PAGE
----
The owner of Condor Capital, a Long Island subprime auto lender accused of pocketing $11 million from customers, apologized in court Monday for not aggressively repaying victims even after state regulators launched an investigation.
Stephen Baron, 64, testified in federal court in Manhattan that his Hauppauge company failed to grasp the importance of quickly processing refunds for customers who accidentally overpaid loan balances.
"Certainly we did not, in hindsight, give those refunds fast enough," Baron said. "We failed to put in the labor necessary due to a lack of urgency. I apologize for that."
Lawyers for the state, however, said Baron's contrition is overdue and self-serving.
"You feel bad because you got caught -- correct?" said Andrew J. Melnick, a lawyer representing the New York State Department of Financial Services.
The agency sued Condor last month, accusing it of systematically stealing money when insurance settlements, vehicle trade-ins and other transactions caused up to 39,000 customers to inadvertently pay more than they owed.
Baron acknowledged the company kept overpayments. But he denied doing it intentionally. Rather, he blamed accounting woes, computer errors and an overall dearth of internal controls.
The company also contended that the state's estimate of $11 million in overpayments is overblown. The figure, Baron said, is closer to $1.6 million.
After the state filed suit, Judge Colleen McMahon imposed a restraining order, freezing Condor's accounts. It paralyzed the company, making it difficult to pay employees and impossible to write new loans. Condor has since laid off about 30 of its 116 employees.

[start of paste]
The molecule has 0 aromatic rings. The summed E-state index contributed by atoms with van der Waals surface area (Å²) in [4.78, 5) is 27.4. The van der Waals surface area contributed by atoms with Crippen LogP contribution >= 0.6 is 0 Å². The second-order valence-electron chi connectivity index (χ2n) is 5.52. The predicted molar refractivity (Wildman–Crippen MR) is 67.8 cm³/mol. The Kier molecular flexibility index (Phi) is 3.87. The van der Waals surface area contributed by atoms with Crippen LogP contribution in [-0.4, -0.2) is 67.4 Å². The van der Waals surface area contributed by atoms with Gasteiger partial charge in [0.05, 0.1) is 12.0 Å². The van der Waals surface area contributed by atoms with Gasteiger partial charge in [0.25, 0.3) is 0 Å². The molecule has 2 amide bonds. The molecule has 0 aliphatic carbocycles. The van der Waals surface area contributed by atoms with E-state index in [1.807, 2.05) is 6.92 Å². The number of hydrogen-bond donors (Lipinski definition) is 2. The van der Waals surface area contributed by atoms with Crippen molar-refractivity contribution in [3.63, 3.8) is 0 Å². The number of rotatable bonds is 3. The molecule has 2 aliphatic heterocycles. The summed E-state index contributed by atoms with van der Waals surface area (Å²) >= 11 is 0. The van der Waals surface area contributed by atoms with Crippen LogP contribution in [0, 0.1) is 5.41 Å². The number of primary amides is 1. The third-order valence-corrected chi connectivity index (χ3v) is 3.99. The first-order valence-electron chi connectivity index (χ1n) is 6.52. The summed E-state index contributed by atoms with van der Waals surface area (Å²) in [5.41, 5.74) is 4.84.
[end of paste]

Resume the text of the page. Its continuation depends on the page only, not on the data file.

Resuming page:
"If this company isn't able to originate loans, it will be forced to lay off 70 more people," said Michael Rosensaft, a lawyer for Condor.
McMahon said she would rule by late Tuesday whether to continue the restraining order and whether to grant the state's request for a receiver to take over the company and, if necessary, shut it down.
The judge also will decide if Wells Fargo, which has lent Condor $261 million, can join the case and help determine the fate of the company's assets.
Condor opposes having a receiver, saying it would be its death knell. Rather, Baron asked if he can continue running Condor under the watch of a court-appointed monitor.
"Nobody knows the business like the people who work there," Baron said. "I would like very much to continue the business and cure the things that are wrong."
State regulators, however, said Baron has had enough chances.
"This company has already verified that it has no internal controls," said Richard J. Bettan, a lawyer for the state. "This is a case of too little too late."